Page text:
Wednesday, April 9, 2014

Welding 4130 Chrome Moly Steel for Race Cars

Welding 4130 Chrome Moly Steel for Race Cars

Welding 4130 Chrome Moly Steel for Race Cars

During the WW II era 4130 high strength steel was used for some aircraft components.  At that time oxy-acetylene was the welding process of choice for many of these items.  The preheat and slow cooling inherent with that process made welding the nominal 0.30 carbon steel relatively straight forward (assuming one could oxyacetylene weld!).  However with more modern welding process like TIG and MIG, the cooling rates can be much faster and care must be taken to avoid forming high hardness and brittle Martensite on cooling transformation.  On heavier sections preheat and post weld heat treatment should be used.  With the proper post weld heat treatment strengths of 200,000 psi can be achieved with reasonable toughness by tempering the Martensite that forms in the heat treating process.  However when welding race car tubing, preheat is not often used nor are the parts post weld heat treated.  
Most of the tubing used for race car construction is referred to as normalized.  This refers to the heat treatment and cooling rate the tubing was subjected to in manufacture.  Most normalized tubing will range in tensile strength from 95,000 to 110,000 psi.  This can be welded with the proper filler metals to achieve similar strengths.  Although there are more weldable grades of steel (those with lower carbon content from 0.06 to 0.15)  in the 100,000 to 115,000 psi tensile strength range readily available for plate and sheet, 4130 remains a commonly used grade for tubing.  Just be sure to take the precautions noted when welding.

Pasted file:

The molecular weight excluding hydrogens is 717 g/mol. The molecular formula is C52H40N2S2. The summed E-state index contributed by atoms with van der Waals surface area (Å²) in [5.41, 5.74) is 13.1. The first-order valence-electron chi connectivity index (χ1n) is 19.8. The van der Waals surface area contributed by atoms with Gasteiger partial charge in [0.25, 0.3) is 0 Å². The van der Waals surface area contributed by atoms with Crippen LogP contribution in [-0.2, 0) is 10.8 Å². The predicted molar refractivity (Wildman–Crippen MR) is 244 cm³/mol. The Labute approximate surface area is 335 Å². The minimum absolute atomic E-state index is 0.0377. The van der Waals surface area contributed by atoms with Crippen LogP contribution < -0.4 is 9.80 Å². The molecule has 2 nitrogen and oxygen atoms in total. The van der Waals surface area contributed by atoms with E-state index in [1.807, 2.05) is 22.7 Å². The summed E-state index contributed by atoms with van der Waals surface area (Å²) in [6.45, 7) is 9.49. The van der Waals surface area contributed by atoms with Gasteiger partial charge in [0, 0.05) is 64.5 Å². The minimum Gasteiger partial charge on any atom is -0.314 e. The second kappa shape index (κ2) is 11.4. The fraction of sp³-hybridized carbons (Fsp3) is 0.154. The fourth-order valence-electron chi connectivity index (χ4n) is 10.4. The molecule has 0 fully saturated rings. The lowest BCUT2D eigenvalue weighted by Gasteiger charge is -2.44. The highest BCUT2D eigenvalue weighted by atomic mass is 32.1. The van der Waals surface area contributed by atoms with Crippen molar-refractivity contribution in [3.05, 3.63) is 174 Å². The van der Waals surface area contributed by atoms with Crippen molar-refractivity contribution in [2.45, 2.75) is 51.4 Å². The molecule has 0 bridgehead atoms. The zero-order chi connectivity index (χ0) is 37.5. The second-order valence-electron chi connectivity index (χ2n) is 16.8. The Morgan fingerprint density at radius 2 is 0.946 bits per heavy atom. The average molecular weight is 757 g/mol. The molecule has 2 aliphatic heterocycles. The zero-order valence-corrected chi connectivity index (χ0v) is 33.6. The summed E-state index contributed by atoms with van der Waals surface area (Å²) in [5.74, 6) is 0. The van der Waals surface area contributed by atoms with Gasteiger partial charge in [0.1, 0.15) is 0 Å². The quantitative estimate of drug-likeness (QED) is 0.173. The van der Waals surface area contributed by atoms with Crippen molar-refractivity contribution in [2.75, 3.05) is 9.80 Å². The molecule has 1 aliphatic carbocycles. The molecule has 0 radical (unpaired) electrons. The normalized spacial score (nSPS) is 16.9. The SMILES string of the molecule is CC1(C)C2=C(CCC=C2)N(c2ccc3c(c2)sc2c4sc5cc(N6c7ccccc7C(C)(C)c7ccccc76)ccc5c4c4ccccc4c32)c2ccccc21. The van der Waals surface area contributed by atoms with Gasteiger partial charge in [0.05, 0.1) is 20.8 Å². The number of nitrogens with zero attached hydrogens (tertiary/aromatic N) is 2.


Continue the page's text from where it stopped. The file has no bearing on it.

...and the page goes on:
The following is extracted from an article I wrote for the American Welding Societies technical journal called "The Welding Journal".  It has additional information to that presented in the publication.  You can Click This Link to see the article:


In the mid 1970’s, while managing an R&D group for a leading welding shielding gas/filler metals manufacturer, a phone call was received from a dragster chassis builder.  They wanted to weld 4130 tubing and needed a filler metal suggestion.  Being a “car buff,” a number of alternatives were considered to provide the optimum solution.  After careful review of their requirements and desired welding practices, the solution was defined.  They were welding 4130 normalized tubing, it would not be heat treated after welding, preheat was not desirable and most of the weld joints were intersecting tubes that required fillet welds.  The best filler material to use was a low carbon alloy now called ESAB Spoolarc 65 (meeting an American Welding Society (AWS) ER70S-2 specification).  The main objective is to produce porosity and crack free weld deposits.